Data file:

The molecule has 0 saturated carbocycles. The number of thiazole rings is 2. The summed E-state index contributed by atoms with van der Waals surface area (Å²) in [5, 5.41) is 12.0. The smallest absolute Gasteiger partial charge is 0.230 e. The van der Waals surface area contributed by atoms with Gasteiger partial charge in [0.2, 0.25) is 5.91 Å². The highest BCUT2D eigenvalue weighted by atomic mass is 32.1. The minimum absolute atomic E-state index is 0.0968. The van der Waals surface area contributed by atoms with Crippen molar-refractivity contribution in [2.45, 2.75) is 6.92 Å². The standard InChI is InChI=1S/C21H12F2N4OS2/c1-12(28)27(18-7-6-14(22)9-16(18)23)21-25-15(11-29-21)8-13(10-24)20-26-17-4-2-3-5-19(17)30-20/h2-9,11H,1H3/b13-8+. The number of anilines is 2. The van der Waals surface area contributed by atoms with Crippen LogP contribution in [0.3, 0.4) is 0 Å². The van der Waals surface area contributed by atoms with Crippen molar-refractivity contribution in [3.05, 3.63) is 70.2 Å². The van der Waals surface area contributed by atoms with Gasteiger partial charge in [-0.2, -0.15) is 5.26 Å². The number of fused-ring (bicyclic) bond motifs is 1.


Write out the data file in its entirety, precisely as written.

The molecule has 0 saturated carbocycles. The number of thiazole rings is 2. The summed E-state index contributed by atoms with van der Waals surface area (Å²) in [5, 5.41) is 12.0. The smallest absolute Gasteiger partial charge is 0.230 e. The van der Waals surface area contributed by atoms with Gasteiger partial charge in [0.2, 0.25) is 5.91 Å². The highest BCUT2D eigenvalue weighted by atomic mass is 32.1. The minimum absolute atomic E-state index is 0.0968. The van der Waals surface area contributed by atoms with Crippen molar-refractivity contribution in [2.45, 2.75) is 6.92 Å². The standard InChI is InChI=1S/C21H12F2N4OS2/c1-12(28)27(18-7-6-14(22)9-16(18)23)21-25-15(11-29-21)8-13(10-24)20-26-17-4-2-3-5-19(17)30-20/h2-9,11H,1H3/b13-8+. The number of anilines is 2. The van der Waals surface area contributed by atoms with Crippen LogP contribution in [0.3, 0.4) is 0 Å². The van der Waals surface area contributed by atoms with Crippen molar-refractivity contribution in [3.05, 3.63) is 70.2 Å². The van der Waals surface area contributed by atoms with Gasteiger partial charge in [-0.2, -0.15) is 5.26 Å². The number of fused-ring (bicyclic) bond motifs is 1.